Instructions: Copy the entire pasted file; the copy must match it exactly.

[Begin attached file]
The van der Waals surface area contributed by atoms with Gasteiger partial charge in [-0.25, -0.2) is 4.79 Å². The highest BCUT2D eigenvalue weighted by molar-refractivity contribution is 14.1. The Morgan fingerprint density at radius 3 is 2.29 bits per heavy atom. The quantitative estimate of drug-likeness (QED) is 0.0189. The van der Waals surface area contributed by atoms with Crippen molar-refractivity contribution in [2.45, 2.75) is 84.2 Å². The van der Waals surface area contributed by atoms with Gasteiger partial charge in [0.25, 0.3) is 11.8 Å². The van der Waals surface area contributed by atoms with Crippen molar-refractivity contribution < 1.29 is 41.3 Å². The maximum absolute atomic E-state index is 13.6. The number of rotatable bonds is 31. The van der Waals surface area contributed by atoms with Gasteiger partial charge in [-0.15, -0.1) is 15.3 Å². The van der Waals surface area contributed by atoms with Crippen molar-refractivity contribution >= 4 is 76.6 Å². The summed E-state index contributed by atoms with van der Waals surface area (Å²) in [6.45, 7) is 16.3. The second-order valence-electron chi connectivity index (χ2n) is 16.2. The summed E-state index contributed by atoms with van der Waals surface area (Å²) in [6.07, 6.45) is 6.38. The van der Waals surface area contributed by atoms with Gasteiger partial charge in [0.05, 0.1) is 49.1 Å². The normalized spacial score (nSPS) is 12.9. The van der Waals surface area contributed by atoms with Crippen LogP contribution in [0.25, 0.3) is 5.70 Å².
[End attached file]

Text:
The van der Waals surface area contributed by atoms with Gasteiger partial charge in [-0.25, -0.2) is 4.79 Å². The highest BCUT2D eigenvalue weighted by molar-refractivity contribution is 14.1. The Morgan fingerprint density at radius 3 is 2.29 bits per heavy atom. The quantitative estimate of drug-likeness (QED) is 0.0189. The van der Waals surface area contributed by atoms with Crippen molar-refractivity contribution in [2.45, 2.75) is 84.2 Å². The van der Waals surface area contributed by atoms with Gasteiger partial charge in [0.25, 0.3) is 11.8 Å². The van der Waals surface area contributed by atoms with Crippen molar-refractivity contribution < 1.29 is 41.3 Å². The maximum absolute atomic E-state index is 13.6. The number of rotatable bonds is 31. The van der Waals surface area contributed by atoms with Gasteiger partial charge in [-0.15, -0.1) is 15.3 Å². The van der Waals surface area contributed by atoms with Crippen molar-refractivity contribution >= 4 is 76.6 Å². The summed E-state index contributed by atoms with van der Waals surface area (Å²) in [6.45, 7) is 16.3. The second-order valence-electron chi connectivity index (χ2n) is 16.2. The summed E-state index contributed by atoms with van der Waals surface area (Å²) in [6.07, 6.45) is 6.38. The van der Waals surface area contributed by atoms with Gasteiger partial charge in [0.05, 0.1) is 49.1 Å². The normalized spacial score (nSPS) is 12.9. The van der Waals surface area contributed by atoms with Crippen LogP contribution in [0.25, 0.3) is 5.70 Å².